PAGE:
If you owe the government money or aren’t good with numbers, the thought of filing your taxes may make you woozy. But the IRS has two words for you: Don’t panic.
The federal tax collection agency is actually very flexible when it comes to arranging for a six-month filing extension or making payment arrangements.
But what happens if you file your taxes late or after an agreed upon extension? What if you don’t pay on time or make other arrangements for payment?
The simple answer: Penalties and interest start accumulating.
And if the IRS has to figure your taxes for you from other sources such as your banks and employer, you might not get your deductions and exemptions.
Playing catch up
Gary Anspach has seen his share of multi-year filers trying to play catch up. “People are paralyzed by the process and don’t know how to do it, so they don’t,” says the California enrolled agent licensed by the IRS to represent clients.
“The problem is that it sometimes results in enormous tax liabilities. You cannot understand the magnitude of it unless you see it.”
Some of his clients are giving the government up to an extra 50 percent of their tax liability just for being late, he says.
$450 billion owed
On a larger scale, the amount of unpaid taxes cited in a 2012 IRS report, $450 billion, was more than the budget deficit at the time of its study, the agency reported last month, according to the Associated Press.
So here are the IRS basics for lax filers and payers:
- The penalty for not filing is worse than the penalty for not paying.
- Failure to file timely carries a fine of 5 percent a month of the balance due, up to a maximum of 25 percent. If your return is more than 60 days late, the minimum penalty is $135 or 100 percent, whichever is smaller, the IRS says.
- Failure to pay will cost you one-half of 1 percent of the tax owed per month until the taxes are paid, up to 25 percent.
- Plus, you also have to pay interest on unpaid balances, which has been 3 to 4 percent lately, Anspach says.
- If you can’t pay the full amount, the IRS recommends paying as much as you can by the deadline to reduce your penalties and interest.
The IRS recognizes that many people have difficult financial situations. “There can be a tax impact to events such as job loss, debt forgiveness or tapping a retirement fund,” the agency states on its website.
That’s why there are provisions such as tax credits for eligible taxpayers. They can request a payment or installment agreement, a short-term extension to pay or try to reach a compromise with the IRS.
Must show reasonable cause
“You can ask for a penalty abatement, but the criteria is narrowly interpreted by the IRS," Anspach says. "You have to show reasonable cause. You can’t say you got sick because you had since February to file. It has to be a reason sufficiently serious to have kept you from filing for an extended period of time.”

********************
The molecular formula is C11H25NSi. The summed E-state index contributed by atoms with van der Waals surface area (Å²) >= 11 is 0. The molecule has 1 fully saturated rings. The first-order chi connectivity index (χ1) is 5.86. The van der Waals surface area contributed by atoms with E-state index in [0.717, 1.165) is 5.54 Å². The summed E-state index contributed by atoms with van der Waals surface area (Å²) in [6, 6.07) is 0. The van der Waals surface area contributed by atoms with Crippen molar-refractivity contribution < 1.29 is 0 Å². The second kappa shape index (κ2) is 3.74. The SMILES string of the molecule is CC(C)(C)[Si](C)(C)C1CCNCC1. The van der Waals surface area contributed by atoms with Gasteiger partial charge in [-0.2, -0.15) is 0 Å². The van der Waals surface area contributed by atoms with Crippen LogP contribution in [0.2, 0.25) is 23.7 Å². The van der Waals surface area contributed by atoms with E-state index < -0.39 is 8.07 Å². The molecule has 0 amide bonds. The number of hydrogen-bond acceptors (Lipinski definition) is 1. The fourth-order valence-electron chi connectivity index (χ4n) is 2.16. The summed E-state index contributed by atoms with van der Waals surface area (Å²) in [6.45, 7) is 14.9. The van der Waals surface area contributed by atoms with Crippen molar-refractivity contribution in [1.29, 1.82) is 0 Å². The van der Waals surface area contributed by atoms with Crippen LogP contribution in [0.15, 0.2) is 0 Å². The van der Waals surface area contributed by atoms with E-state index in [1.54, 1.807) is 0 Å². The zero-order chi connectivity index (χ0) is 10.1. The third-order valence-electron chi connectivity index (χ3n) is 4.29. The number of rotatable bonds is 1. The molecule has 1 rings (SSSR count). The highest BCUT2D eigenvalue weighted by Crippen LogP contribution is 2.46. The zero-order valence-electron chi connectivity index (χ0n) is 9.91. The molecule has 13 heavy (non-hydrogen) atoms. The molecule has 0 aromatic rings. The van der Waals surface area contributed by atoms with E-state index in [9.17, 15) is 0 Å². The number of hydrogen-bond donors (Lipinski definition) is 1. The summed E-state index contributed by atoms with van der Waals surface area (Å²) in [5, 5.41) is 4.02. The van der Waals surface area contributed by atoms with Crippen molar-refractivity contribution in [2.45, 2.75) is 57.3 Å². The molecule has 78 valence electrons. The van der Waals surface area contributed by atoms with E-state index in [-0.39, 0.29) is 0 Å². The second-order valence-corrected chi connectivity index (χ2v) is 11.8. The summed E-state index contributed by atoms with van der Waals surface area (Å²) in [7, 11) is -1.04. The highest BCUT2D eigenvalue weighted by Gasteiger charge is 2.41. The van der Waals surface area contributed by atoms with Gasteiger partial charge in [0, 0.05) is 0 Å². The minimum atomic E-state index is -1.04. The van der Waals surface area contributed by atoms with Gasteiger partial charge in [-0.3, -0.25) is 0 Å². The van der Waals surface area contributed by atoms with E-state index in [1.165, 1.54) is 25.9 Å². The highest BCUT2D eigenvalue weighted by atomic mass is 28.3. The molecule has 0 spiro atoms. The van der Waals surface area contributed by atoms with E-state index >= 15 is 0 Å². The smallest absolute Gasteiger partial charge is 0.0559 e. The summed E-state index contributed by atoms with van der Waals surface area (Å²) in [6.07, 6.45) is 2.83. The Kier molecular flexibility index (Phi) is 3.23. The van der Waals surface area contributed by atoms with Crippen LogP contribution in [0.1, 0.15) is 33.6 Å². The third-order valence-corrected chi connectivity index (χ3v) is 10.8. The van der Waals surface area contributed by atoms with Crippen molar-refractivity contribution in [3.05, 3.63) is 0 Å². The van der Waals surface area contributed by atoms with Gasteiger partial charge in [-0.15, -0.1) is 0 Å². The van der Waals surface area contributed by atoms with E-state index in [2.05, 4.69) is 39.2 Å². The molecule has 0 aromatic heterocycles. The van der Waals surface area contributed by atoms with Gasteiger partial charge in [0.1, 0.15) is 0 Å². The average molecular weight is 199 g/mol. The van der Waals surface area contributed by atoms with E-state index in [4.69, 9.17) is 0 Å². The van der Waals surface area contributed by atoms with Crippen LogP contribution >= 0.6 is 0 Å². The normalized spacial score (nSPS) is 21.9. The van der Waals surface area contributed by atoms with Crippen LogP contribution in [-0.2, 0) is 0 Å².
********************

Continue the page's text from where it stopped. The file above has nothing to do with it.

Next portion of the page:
Typically, the IRS delays legal action in favor of voluntary compliance.
“A long-standing practice of the IRS has been not to recommend criminal prosecution of individuals for failure to file tax returns, provided they voluntarily file or make arrangements to file, before being notified they are under criminal investigation,” the IRS says on its website. “The taxpayer must make an honest effort to file a correct return and have income from legal sources.”
If taxes are not paid and no effort made to pay them, the taxpayer may be asked to sell or mortgage assets or take out a loan. More serious enforcement could include levying bank accounts, wages or other income or taking other assets, the IRS states. It could affect your credit standing.
The penalties also increase after the IRS issues a notice of intent to levy, the agency says.
If you’re self-employed and don’t file a return you will not receive credits toward social security retirement or disability benefits, the IRS adds.
Realizing the consequences
“The biggest problem is people don’t realize the consequences of not filing,” says Cindy Hockenberry, Tax Knowledge Center supervisor for the National Association of Tax Professionals. Taxpayers think they’ve moved around so much or paid cash for everything, the government won’t find them. There’s a definite lag time and the IRS only audits a small percent of taxpayers, she admits.
“It may take several years, but the IRS will eventually catch up to you. They are getting clever and a lot more diligent with under-reporting and non-filers. It’s not in anyone’s best interest to try to outfox the IRS.”
Hockenberry is amazed that even those due a refund are surprisingly lax in filing. “It’s mind-boggling. People don’t want to file even if it’s a favorable result.”
Three years to claim refund
Taxpayers have three years from the due date to file and claim their federal refund, says Bill Nemeth, president of the Georgia Association of Enrolled Agents.
Late last year, Nemeth helped a troubled taxpayer receive a refund due from a 2007 return. The taxpayer had filed an extension, but not the return, Nemeth recalls. He advised the taxpayer to prepare the return, and he narrowly made the filing deadline.
“Bottom line: file timely whether you owe or not,” he says.